This contest is inspired by the venerable tradition of edge-matching puzzles, in which polygons edges, distinguished with colors or patterns, are tiled so that edges of adjacent tiles match.
Given a box filled with numbered tiles like the tiles below, your job is to fit the tiles together to minimize overall error along edges where two tiles meet.
You begin with a board on which to place all tiles. After you place these tiles, we calculate a cost to determine overall error using all tile adjacencies. The absolute value of the difference of two adjacent numbers contributes to the overall cost. Your goal is to minimize your overall cost.
Look at this example. Four tiles are placed on a 2-by-2 board.
First, consider inside edges to calculate internal cost. In the top row, because two 2s appear next to each other, they contribute nothing to internal cost. However, on the second row, 2 and 1 appear next to each other, contributing to an internal cost of 1.
For the left column, 7 appears over 2 at an internal cost of 5. For the right column, 5 appears over 4 at an internal cost of 1.
Cost = |2 - 2| + |2 - 1| + |7 - 2| + |5 - 4| Cost = 0 + 1 + 5 + 1 = 7
Next, consider outside edges to calculate external cost. Zero is implied at every tile's outside edge. The calculation here is based on the difference of the implied 0 and the number of the outside edge.
The external cost along outside edges, working clockwise from the top left, is calculated as follows:
External cost = 1 + 3 + 6 + 3 + 0 + 3 + 8 + 9 = 33
Overall cost is calculated by adding internal cost and external cost.
Overall cost = Internal + External = 7 + 33 = 40
Here's a cleaner view of the operation, showing numbers on each tile and corresponding differences along edges.
You can reduce overall cost in several ways.
Internal cost = 0 + 1 + 1 + 1 = 3 External cost = 1 + 3 + 6 + 3 + 0 + 2 + 3 + 9 = 27 Overall cost = 3 + 27 = 30
Overall cost has improved significantly by rotating tiles. Can you find ways to reduce overall cost even more?
Here is the syntax to use:
[board, orientation] = solver(tiles, boardSize)
You receive a set of n tiles in the form of an n-by-4 matrix. Each row corresponds to a single tile, listing the 4 numbers in clockwise order. For example, the vector corresponding to the tile below is
[2 2 3 8].
Place tiles on a board with dimensions of
boardSize, which is a two-element vector,
Specify location and orientation of each tile using the output arguments,
Using the syntax described above, here's how to spell out the example:
tiles = 1 2 7 9 2 2 3 8 0 1 4 3 2 3 6 5 boardSize = [2 2]
The initial solution appears below, showing the board, syntax, and details about the syntax.
board = 1 4 2 3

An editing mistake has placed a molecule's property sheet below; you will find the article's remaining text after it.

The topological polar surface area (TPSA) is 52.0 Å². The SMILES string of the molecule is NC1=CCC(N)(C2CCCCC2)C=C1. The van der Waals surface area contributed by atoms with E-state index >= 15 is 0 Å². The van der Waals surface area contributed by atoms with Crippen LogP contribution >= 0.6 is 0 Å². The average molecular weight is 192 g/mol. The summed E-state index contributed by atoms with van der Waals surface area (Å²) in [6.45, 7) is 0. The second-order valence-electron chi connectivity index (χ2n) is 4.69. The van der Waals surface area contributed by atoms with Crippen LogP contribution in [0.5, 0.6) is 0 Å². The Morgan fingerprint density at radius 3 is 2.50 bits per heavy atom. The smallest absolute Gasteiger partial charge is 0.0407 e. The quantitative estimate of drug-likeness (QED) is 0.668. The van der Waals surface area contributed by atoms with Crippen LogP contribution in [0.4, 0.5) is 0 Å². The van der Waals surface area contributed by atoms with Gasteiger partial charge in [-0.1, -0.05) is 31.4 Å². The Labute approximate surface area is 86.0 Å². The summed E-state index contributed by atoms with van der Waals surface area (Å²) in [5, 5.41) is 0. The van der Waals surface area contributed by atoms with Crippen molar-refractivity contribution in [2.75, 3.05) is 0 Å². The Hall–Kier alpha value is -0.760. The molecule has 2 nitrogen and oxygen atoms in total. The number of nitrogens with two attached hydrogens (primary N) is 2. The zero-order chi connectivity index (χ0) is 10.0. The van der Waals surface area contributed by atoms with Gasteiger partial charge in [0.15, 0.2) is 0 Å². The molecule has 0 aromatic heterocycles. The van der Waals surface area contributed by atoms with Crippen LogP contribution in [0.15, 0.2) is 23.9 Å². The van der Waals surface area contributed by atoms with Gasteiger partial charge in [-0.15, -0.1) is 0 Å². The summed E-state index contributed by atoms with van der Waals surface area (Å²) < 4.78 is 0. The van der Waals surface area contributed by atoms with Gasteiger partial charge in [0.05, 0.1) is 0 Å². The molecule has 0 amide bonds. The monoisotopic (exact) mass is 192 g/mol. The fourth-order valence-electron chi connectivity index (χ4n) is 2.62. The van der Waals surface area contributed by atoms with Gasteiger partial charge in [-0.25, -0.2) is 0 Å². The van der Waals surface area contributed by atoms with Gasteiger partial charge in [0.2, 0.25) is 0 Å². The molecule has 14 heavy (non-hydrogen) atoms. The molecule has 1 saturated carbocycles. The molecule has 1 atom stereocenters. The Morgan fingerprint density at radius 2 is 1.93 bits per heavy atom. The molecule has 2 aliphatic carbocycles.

tiles) appears in the upper left.
orientation = 1 1 3 2
After the adjustment to improve overall cost for the example, the answer looks like this.
board = 1 4 2 3 orientation = 1 4 3 2
To become a player in the contest, follow this setup:
solver.musing the signature described above Syntax.
runcontest.mto test this function with the test suite in the zip file.
The overall score for your entry is a combination of several factors. Items 1 and 2 below are the most important factors. Items 3 and 4 have a milder effect.
Because the goal is to minimize each of these factors, the lowest overall score at the end of the contest wins.
Cyclomatic complexity, also known as McCabe complexity, is a measure of the number of independent paths through a program's source code. Typically, as this number increases, understanding what's happening in a program becomes more difficult. This difficulty makes it harder to test, modify, and refactor.
Because a file can contain multiple functions, the complexity for any given file is defined as the maximum complexity of any functions contained within the file. A good practice is to keep the complexity for each function below 10. For the contest, your overall score increases according to complexity in excess of 10. No complexity penalty applies to submissions in which all functions have a complexity of 10 or less.
You can measure the cyclomatic (or McCabe) complexity of any function in MATLAB
cyc switch for
checkcode, for example:
>> checkcode -cyc magic.m
Node count is a rough measure of the length of your code. Note that you are not penalized for comments and variable name length.
t = mtree(filename,'-file'); length(t.nodesize)
To keep the queue moving smoothly, we limit your code in the following ways:
After you submit an entry, you cannot change it. However, any player can view, edit, and resubmit an existing entry as a new entry. This rule means that you can view and copy any entry in the queue.
If you change an existing entry and improve its score, then you are considered the author of that entry when we determine contest winners. We encourage you to examine and optimize existing entries.
We also encourage you to discuss your solutions and strategies with others by posting to the contest thread on MATLAB Newsgroup. (See Resources.)
Allowable functions are those contained in the basic MATLAB package available in
$MATLAB is the MATLAB root directory. Functions from
other toolboxes are not available. All entries are tested against the latest version of
MATLAB. (See Resources.)
The following items are prohibited:
In consideration of all players, we ask that you do not abuse the system and follow these rules:
Check out these helpful resources:
Contests are divided into segments where some or all of the scores and code may be hidden for some users. Here are the segments for this contest: